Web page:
The NDERA was established more than a year ago in the early days of the Covid-19 pandemic. Leaders from the IBEW and NECA recognized the need for our members to have decision-making capacity to protect their health during a worldwide pandemic, and our contractors’ need to have greater flexibility to protect their business as the economy suffered.
Now that greater numbers of Americans are getting vaccinated every day and our lives are moving toward a “new normal”, both parties agree that it will soon be time to suspend the NDERA. Therefore, earlier this week the IBEW and NECA agreed to suspend the agreement as of June 1, 2021. A copy of the signed agreement is below.
The Families First Coronavirus Response Act (FFCRA or Act) requires certain employers to provide their employees with paid sick leave or expanded family and medical leave for specified reasons related to COVID-19. The Department of Labor’s (Department) Wage and Hour Division (WHD) administers and enforces the new law’s paid leave requirements. These provisions will apply from the effective date through December 31, 2020.
Under the FFCRA, an employee qualifies for paid sick time if the employee is unable to work (or unable to telework) due to a need for leave because the employee:
- is subject to a Federal, State, or local quarantine or isolation order related to COVID-19;
- has been advised by a health care provider to self-quarantine related to COVID-19;
- is experiencing COVID-19 symptoms and is seeking a medical diagnosis;
- is caring for an individual subject to an order described in (1) or self-quarantine as described in (2);
- is caring for a child whose school or place of care is closed (or child care provider is unavailable) for reasons related to COVID-19; or
- is experiencing any other substantially-similar condition specified by the Secretary of Health and Human Services, in consultation with the Secretaries of Labor and Treasury.
Duration of Leave:
For reasons (1)-(4) and (6): A full-time employee is eligible for up to 80 hours of leave, and a part-time employee is eligible for the number of hours of leave that the employee works on average over a two-week period.
For reason (5): A full-time employee is eligible for up to 12 weeks of leave at 40 hours a week, and a part-time employee is eligible for leave for the number of hours that the employee is normally scheduled to work over that period.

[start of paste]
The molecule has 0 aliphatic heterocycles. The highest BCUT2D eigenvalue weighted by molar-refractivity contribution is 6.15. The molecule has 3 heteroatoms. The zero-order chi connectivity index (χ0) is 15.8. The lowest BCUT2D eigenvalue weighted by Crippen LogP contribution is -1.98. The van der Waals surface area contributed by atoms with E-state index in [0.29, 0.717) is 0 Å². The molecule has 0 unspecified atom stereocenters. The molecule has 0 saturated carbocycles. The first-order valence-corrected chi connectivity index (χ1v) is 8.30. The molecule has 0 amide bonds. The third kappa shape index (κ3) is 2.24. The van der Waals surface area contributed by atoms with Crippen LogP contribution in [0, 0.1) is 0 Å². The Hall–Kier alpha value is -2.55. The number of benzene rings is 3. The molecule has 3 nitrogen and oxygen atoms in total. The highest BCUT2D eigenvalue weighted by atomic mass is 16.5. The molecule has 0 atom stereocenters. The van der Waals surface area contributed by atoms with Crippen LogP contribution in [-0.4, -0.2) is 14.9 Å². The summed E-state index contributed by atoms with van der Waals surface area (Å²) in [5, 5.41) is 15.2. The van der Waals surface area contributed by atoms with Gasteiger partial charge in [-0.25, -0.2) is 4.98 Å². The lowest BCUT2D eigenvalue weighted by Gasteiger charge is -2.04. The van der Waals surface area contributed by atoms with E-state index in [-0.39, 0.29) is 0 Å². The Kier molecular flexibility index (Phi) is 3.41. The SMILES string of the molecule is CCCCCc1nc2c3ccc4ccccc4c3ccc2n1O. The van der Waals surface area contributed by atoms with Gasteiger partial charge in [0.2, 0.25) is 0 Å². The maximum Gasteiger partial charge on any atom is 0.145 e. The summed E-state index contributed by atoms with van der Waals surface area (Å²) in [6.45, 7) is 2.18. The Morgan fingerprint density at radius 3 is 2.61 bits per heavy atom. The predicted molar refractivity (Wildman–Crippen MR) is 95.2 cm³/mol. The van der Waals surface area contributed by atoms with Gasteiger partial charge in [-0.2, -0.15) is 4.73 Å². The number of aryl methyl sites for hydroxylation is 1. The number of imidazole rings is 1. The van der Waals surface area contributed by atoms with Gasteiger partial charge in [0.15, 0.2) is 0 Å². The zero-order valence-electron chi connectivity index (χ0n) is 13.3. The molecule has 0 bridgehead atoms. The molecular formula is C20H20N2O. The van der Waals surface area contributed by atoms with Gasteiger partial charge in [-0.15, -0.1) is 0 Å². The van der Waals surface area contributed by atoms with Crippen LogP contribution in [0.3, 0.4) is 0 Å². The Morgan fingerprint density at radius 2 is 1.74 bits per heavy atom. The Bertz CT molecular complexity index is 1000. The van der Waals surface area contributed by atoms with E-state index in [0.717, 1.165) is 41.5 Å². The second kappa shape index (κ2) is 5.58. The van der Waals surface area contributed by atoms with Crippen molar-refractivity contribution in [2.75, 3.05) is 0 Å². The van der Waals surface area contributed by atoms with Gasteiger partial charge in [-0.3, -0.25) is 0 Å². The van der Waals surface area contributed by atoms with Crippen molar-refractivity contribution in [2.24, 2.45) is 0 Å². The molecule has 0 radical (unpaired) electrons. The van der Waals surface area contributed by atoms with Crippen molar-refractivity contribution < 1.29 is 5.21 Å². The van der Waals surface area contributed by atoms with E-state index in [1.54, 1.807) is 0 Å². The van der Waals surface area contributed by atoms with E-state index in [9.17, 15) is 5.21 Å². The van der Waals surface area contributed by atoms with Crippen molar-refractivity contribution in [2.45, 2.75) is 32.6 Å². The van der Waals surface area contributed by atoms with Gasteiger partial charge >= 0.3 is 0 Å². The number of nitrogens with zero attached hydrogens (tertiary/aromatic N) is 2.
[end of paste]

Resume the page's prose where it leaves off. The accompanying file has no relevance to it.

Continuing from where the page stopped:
For leave reasons (1), (2), or (3): employees taking leave shall be paid at either their regular rate or the applicable minimum wage, whichever is higher, up to $511 per day and $5,110 in the aggregate (over a 2-week period).
For leave reasons (4) or (6): employees taking leave shall be paid at 2/3 their regular rate or 2/3 the applicable minimum wage, whichever is higher, up to $200 per day and $2,000 in the aggregate (over a 2-week period).
For leave reason (5): employees taking leave shall be paid at 2/3 their regular rate or 2/3 the applicable minimum wage, whichever is higher, up to $200 per day and $12,000 in the aggregate (over a 12-week period—two weeks of paid sick leave followed by up to 10 weeks of paid expanded family and medical leave).
Source: U.S. Department of Labor https://www.dol.gov/agencies/whd/pandemic/ffcra-employer-paid-leave
Since many Local 24 members continue to report to work on job sites throughout our jurisdiction, our priority is to share any information that will help keep everyone safe and healthy.
The University of Maryland Baltimore (UMB) has just published a policy regarding the use of cloth masks on construction projects, which emphasizes that the cloth masks are an effective way to prevent workers from spreading Covid-19 to their coworkers. Local 24 Business Manager Pete Demchuk has asked the MD NECA chapter to share the policy with all of our signatory contractors, and he is encouraging all our members to wear a cloth mask in situations where social distancing is not possible. The video posted above provides directions to quickly make an easy, no-sew mask using an old t-shirt and 2 rubber bands.
The following are excerpts from UMB’s memo:
On April 3, 2020, the Centers for Disease Control and Prevention (CDC) released a
voluntary Recommendation Regarding the Use of Cloth Face Coverings, Especially in Areas of
Significant Community-Based Transmission. CDC “recommends wearing cloth face coverings in
public settings where other social distancing measures are difficult to maintain (e.g., grocery
stores and pharmacies) especially in areas of significant community-based transmission.”
CDC emphasizes that the use of cloth face coverings complements existing guidelines and does
NOT change the need to follow social distancing and hand-washing guidance. As such, the
University of Maryland, Baltimore (UMB) is adopting the CDC recommendation into its COVID-19
Social Distancing Guidelines.
For situations where it is NOT feasible to maintain at least 6 feet of social distancing, cloth face
coverings should be worn.
Cloth face coverings are NOT intended to protect the individual wearing
the cover and should not be considered personal protective equipment (PPE). Instead, cloth face
coverings are intended to reduce the spread of the virus from people who may be carrying the
virus but are not currently exhibiting symptoms. Therefore, cloth face coverings are intended ONLY
to prevent a person carrying the disease from spreading the virus to otherpeople when interacting